The finite places of a number field are indeed in one-to-one correspondence with the (maximal) prime ideals of its ring of integers.
Another important example is that if $C$ is a complete non-singular curve over a finite field and $k(C)$ is its function field, then the places of $k(C)$ are in one-to-one correspondence with the (closed) points of $C$.
(there's a similar statement for any field, but I don't have a reference handy to make a completely accurate statement)
In my limited experience, the point of the technical idea of a place is to give a purely field-theoretic description of this information, which can be technically much simpler to work with, and puts the finite and infinite on equal footing. It also gives a non-ad hoc way to talk about what happens "at infinity" in a number field.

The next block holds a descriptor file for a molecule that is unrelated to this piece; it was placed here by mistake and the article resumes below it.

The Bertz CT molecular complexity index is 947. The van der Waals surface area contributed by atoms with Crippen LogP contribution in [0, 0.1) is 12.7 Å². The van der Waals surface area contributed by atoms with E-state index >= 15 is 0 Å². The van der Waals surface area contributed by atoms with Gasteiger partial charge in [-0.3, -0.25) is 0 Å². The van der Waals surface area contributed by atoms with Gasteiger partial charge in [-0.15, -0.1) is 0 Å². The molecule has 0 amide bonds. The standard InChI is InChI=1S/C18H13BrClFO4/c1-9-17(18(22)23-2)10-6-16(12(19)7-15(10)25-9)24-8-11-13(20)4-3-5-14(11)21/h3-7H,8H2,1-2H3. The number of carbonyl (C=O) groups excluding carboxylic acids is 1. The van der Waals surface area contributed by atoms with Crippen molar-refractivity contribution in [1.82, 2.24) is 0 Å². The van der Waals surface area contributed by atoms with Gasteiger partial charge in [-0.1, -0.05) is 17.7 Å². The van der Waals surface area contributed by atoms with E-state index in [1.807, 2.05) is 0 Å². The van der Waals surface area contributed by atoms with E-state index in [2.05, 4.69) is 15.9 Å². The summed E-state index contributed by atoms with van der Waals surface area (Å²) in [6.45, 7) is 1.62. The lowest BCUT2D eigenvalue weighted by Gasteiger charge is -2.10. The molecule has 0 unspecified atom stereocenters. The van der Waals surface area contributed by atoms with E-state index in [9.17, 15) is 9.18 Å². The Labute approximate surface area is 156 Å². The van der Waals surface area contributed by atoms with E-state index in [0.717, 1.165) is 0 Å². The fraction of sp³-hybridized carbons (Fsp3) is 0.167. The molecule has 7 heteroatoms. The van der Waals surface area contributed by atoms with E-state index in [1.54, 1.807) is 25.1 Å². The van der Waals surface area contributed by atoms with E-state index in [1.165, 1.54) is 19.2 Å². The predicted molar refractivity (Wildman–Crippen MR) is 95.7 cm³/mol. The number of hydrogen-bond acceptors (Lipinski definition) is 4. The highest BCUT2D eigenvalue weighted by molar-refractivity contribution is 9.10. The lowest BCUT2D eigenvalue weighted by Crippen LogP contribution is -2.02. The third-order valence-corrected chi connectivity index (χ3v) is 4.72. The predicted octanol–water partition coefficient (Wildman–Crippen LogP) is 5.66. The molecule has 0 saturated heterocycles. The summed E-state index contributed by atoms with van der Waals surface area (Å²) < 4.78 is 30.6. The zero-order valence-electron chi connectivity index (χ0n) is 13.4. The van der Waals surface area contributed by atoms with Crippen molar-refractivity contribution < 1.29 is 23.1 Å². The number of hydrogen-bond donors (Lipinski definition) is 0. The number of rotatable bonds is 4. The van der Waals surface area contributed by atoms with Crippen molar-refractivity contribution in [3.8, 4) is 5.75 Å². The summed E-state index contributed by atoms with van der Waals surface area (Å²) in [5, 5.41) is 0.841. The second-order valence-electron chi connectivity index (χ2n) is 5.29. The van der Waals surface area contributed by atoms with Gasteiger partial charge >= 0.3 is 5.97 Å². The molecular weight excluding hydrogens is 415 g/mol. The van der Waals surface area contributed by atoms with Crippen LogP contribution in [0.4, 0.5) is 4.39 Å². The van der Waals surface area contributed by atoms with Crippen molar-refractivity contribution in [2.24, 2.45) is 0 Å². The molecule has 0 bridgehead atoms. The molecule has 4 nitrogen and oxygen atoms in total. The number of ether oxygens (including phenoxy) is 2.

The infinite places are important: in the function field case, they correspond to doing projective geometry which, in many ways, is much better behaved than affine geometry. If you're familiar with complex analysis but not algebraic geometry, the projective and affine lines (in algebraic terms) over the complex numbers are (in analytic terms) the Riemann sphere and the complex plane.
The theory of number fields is similarly improved by considering the infinite places, so it's important to consider places rather than merely primes.